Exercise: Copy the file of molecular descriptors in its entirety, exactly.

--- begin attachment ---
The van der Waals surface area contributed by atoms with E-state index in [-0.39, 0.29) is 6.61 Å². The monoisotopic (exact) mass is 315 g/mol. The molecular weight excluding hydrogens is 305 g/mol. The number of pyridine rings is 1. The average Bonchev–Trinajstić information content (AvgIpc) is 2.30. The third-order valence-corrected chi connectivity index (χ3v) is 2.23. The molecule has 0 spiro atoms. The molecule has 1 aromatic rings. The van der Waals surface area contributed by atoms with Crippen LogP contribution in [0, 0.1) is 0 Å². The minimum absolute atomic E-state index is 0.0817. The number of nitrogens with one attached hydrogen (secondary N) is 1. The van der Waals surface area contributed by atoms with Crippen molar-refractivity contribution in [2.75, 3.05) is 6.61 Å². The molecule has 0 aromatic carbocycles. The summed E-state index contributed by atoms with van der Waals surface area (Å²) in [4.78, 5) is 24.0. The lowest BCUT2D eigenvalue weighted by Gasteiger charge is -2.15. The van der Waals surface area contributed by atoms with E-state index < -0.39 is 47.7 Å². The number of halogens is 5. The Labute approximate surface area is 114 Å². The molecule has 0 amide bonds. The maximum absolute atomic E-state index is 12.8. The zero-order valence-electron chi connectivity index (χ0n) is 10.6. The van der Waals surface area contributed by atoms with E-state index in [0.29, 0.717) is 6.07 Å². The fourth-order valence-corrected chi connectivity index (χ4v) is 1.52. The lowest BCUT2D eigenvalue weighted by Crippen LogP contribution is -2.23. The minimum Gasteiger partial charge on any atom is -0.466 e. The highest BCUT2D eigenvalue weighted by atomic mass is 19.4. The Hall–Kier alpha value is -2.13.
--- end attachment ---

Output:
The van der Waals surface area contributed by atoms with E-state index in [-0.39, 0.29) is 6.61 Å². The monoisotopic (exact) mass is 315 g/mol. The molecular weight excluding hydrogens is 305 g/mol. The number of pyridine rings is 1. The average Bonchev–Trinajstić information content (AvgIpc) is 2.30. The third-order valence-corrected chi connectivity index (χ3v) is 2.23. The molecule has 0 spiro atoms. The molecule has 1 aromatic rings. The van der Waals surface area contributed by atoms with Crippen LogP contribution in [0, 0.1) is 0 Å². The minimum absolute atomic E-state index is 0.0817. The number of nitrogens with one attached hydrogen (secondary N) is 1. The van der Waals surface area contributed by atoms with Crippen molar-refractivity contribution in [2.75, 3.05) is 6.61 Å². The molecule has 0 aromatic carbocycles. The summed E-state index contributed by atoms with van der Waals surface area (Å²) in [4.78, 5) is 24.0. The lowest BCUT2D eigenvalue weighted by Gasteiger charge is -2.15. The van der Waals surface area contributed by atoms with E-state index < -0.39 is 47.7 Å². The number of halogens is 5. The Labute approximate surface area is 114 Å². The molecule has 0 amide bonds. The maximum absolute atomic E-state index is 12.8. The zero-order valence-electron chi connectivity index (χ0n) is 10.6. The van der Waals surface area contributed by atoms with E-state index in [0.29, 0.717) is 6.07 Å². The fourth-order valence-corrected chi connectivity index (χ4v) is 1.52. The lowest BCUT2D eigenvalue weighted by Crippen LogP contribution is -2.23. The minimum Gasteiger partial charge on any atom is -0.466 e. The highest BCUT2D eigenvalue weighted by atomic mass is 19.4. The Hall–Kier alpha value is -2.13.